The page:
In an advertorial on their blog, creative asset and design marketplace Envato brings up an excellent point about something I frankly didn’t notice about the Internet: it’s really blue. And they’re not talking colloquially about the documented relationship between ’net-based social media use and depression. They mean literally: a lot of brand presences on the Internet use blue as their default colour. And it’s true — think of Facebook, LinkedIn, and, once upon a time, Google. (In addition to the many other smaller companies and concepts out there.)
So it’s well documented that the Internet is pretty overwhelmingly blue. But why? Envato blog editor Dom Hennequin hypothesizes it’s for a variety of reasons. We might like it unconsciously because it is the natural colour of the sky, or it’s because Mark Zuckerberg is colour-blind and blue was the only hue he could reliably process when creating Facebook. Or, it has its roots in deep Internet prehistory.
“Internet folklore traces the popularity of links back to the father of the internet, Sir Tim Berners Lee. Some of the earliest pictures of him that feature links on his computer screen show links colored in blue.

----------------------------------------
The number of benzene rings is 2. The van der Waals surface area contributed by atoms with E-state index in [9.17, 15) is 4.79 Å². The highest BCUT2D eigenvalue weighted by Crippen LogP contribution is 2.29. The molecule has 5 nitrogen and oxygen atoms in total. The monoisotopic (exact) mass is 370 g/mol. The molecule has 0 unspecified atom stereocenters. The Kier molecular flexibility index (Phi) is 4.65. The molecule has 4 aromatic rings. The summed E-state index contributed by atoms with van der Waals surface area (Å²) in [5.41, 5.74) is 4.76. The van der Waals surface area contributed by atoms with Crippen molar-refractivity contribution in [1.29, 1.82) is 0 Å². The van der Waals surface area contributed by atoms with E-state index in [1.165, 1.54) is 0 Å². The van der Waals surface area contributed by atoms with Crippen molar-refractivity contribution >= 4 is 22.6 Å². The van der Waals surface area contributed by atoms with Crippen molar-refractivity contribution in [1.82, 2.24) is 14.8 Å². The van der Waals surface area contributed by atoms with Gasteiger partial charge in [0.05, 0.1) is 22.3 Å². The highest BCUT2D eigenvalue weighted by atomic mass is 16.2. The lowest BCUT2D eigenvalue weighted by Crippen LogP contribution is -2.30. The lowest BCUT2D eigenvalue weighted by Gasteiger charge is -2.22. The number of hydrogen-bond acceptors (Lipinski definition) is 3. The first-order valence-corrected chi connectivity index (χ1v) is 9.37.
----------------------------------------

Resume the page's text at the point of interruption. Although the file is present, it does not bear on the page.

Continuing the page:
But, Berners Lee, himself, has no memory of deciding on thecolor as the preferred choice for them. Mostly because when he popularized the practice of hyperlinks, he did it in the era of grayscale screens.
The path, therefore, leads us to Mosaic, an early internet browser, whose creators apparently decided to make blue the defaultcolor of links, because it was the color closest to black in its contrast to white, thus making it the next most legible color choice for web pages”.
I prefer my own theory: that viewing the colour blue on the web has a calming effect, much like its real-world use in environments like prisons and hospitals. From business challenges to world news, a lot of what the web delivers to us can be maddening. Perhaps receiving it through a blue filter helps keep our blood pressure down — at least long enough for us to continue surfing.